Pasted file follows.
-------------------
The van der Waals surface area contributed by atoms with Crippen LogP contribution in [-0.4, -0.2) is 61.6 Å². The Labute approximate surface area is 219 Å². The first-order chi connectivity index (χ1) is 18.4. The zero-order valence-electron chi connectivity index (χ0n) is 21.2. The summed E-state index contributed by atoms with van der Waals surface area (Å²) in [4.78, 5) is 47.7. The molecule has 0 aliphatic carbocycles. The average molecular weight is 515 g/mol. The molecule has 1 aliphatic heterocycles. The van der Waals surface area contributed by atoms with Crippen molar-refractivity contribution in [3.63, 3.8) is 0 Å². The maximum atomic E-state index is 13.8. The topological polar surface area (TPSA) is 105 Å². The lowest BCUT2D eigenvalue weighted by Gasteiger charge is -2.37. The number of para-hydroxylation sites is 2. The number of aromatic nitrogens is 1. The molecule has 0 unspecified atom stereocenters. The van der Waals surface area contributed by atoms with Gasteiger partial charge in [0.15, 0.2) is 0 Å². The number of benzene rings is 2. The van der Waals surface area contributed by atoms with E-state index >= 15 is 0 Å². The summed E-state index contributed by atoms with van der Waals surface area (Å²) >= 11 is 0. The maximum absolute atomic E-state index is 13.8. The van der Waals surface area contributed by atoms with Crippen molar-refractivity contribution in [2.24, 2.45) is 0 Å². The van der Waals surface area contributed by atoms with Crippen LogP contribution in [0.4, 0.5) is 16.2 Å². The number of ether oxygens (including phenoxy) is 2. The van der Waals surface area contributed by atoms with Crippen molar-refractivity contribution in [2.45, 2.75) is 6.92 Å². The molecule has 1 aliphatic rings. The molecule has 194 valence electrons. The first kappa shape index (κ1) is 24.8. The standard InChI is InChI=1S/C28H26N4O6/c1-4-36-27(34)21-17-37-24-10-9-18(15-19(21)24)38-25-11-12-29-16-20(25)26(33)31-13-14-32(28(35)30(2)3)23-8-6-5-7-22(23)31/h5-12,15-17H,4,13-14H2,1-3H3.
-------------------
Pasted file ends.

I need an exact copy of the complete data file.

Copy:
The van der Waals surface area contributed by atoms with Crippen LogP contribution in [-0.4, -0.2) is 61.6 Å². The Labute approximate surface area is 219 Å². The first-order chi connectivity index (χ1) is 18.4. The zero-order valence-electron chi connectivity index (χ0n) is 21.2. The summed E-state index contributed by atoms with van der Waals surface area (Å²) in [4.78, 5) is 47.7. The molecule has 0 aliphatic carbocycles. The average molecular weight is 515 g/mol. The molecule has 1 aliphatic heterocycles. The van der Waals surface area contributed by atoms with Crippen molar-refractivity contribution in [3.63, 3.8) is 0 Å². The maximum atomic E-state index is 13.8. The topological polar surface area (TPSA) is 105 Å². The lowest BCUT2D eigenvalue weighted by Gasteiger charge is -2.37. The number of para-hydroxylation sites is 2. The number of aromatic nitrogens is 1. The molecule has 0 unspecified atom stereocenters. The van der Waals surface area contributed by atoms with Gasteiger partial charge in [0.15, 0.2) is 0 Å². The number of benzene rings is 2. The van der Waals surface area contributed by atoms with E-state index >= 15 is 0 Å². The summed E-state index contributed by atoms with van der Waals surface area (Å²) >= 11 is 0. The maximum absolute atomic E-state index is 13.8. The van der Waals surface area contributed by atoms with Crippen molar-refractivity contribution in [2.24, 2.45) is 0 Å². The van der Waals surface area contributed by atoms with Crippen LogP contribution in [0.4, 0.5) is 16.2 Å². The number of ether oxygens (including phenoxy) is 2. The van der Waals surface area contributed by atoms with Crippen molar-refractivity contribution in [2.45, 2.75) is 6.92 Å². The molecule has 1 aliphatic rings. The molecule has 194 valence electrons. The first kappa shape index (κ1) is 24.8. The standard InChI is InChI=1S/C28H26N4O6/c1-4-36-27(34)21-17-37-24-10-9-18(15-19(21)24)38-25-11-12-29-16-20(25)26(33)31-13-14-32(28(35)30(2)3)23-8-6-5-7-22(23)31/h5-12,15-17H,4,13-14H2,1-3H3.